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CPRE Sussex celebrates its 50th anniversary on November 21, 2022

Campaigners are celebrating 50 years of protecting the countryside and shaping a greener future for Sussex.

CPRE Sussex was officially launched at Arundel Castle on November 21, 1972.

Since then, it has campaigned tirelessly to protect the county’s beautiful landscapes, promote sustainable development and tackle major environmental issues.

CPRE Sussex director Brian Kilkelly said: “It is incredible to reflect on all the hundreds of dedicated volunteers that have worked to protect and promote our wonderful Sussex countryside over these past 50 years.

“They have been supported by thousands of equally committed members. Thank you all.”

Throughout its history CPRE Sussex has championed the Sussex countryside.

In the 1970s it began working with farmers to protect trees and hedgerows.

The 1980s saw the charity opposing the ‘defacing effect’ of oil exploration, while in the 1990s it successfully challenged home building targets imposed on local councils.

Since the turn of the millennium, notable victories have included the formation of the South Downs National Park and becoming a pioneer in the campaign against fracking.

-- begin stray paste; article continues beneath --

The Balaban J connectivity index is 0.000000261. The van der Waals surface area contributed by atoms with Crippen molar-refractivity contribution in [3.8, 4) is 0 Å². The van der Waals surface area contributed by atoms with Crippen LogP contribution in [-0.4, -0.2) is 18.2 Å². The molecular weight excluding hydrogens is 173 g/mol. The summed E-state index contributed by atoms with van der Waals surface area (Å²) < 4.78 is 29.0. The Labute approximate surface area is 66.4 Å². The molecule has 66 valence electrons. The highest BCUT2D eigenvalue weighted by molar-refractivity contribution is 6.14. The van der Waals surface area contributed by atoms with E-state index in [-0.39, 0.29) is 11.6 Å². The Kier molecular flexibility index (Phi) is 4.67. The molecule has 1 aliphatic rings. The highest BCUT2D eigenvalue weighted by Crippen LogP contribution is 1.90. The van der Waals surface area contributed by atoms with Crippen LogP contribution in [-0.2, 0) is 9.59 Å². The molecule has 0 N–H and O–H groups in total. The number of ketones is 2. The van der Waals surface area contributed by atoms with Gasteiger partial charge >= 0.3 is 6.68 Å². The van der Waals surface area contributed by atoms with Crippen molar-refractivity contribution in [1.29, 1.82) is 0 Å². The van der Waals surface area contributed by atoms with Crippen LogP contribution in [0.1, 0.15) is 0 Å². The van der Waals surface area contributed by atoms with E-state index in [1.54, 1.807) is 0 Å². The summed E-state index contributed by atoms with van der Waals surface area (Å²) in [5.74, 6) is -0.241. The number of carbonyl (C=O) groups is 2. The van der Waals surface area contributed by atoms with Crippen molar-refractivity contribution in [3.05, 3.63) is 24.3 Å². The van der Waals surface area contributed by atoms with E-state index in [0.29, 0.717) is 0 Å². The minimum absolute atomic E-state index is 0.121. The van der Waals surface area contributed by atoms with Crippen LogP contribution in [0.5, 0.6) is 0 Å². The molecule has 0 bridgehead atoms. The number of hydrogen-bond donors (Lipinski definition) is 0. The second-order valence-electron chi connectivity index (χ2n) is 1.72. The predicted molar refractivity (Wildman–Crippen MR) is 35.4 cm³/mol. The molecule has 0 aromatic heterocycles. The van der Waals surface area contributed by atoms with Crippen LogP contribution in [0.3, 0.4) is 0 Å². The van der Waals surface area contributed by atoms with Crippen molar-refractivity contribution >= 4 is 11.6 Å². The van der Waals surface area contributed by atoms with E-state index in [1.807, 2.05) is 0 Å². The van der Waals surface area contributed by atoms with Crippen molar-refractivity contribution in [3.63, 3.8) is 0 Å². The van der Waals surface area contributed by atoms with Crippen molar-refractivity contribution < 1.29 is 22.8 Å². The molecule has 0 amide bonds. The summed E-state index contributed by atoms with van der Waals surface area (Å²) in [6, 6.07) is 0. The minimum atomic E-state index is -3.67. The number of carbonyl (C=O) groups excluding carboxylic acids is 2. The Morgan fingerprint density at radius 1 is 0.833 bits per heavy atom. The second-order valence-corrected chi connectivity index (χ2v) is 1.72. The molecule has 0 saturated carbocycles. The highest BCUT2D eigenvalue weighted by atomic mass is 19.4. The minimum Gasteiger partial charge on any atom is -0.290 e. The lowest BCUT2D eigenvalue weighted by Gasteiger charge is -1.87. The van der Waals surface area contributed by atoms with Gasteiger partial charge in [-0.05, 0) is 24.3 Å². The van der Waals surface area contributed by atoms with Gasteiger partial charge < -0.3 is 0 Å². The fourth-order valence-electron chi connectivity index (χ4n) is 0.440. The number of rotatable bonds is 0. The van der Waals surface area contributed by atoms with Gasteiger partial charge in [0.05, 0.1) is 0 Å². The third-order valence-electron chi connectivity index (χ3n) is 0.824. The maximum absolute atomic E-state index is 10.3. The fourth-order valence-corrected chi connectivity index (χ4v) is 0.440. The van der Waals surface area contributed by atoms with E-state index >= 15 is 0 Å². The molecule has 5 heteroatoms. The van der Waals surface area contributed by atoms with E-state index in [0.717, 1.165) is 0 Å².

“Together, we have achieved so much,” said Brian.

“Wins large and small, for the love of our beautiful landscapes and green spaces.

“Looking ahead, there continues to be much to do. We must press on with equal levels of dedication and commitment to this precious cause.”

CPRE Sussex is currently running several ongoing campaigns.

They include opposing Gatwick Airport expansion, calling for an end to the dumping of untreated sewage and promoting Dark Skies and Tranquil Places.

While it is best known for protecting the countryside, the charity is also passionate about greening up towns and cities.

Its Plant Your Postcode scheme helps local communities plant urban trees.

“Green spaces in urban areas are vital to all of us,” said Jenni Cresswell, Plant Your Postcode project manager.

Volunteers planting at Wellsbourne, Brighton

“They give us space to unplug from our increasingly stressful daily routines.

“Trees in particular can mitigate a range of urban challenges including reducing flood risk and
removing pollutants.”

As the charity begins to mark the start of its 50th anniversary year, it is keen to get more people
involved in shaping a greener future for Sussex.

Find out how you can help at

Download: Sussex 50th Anniversary Review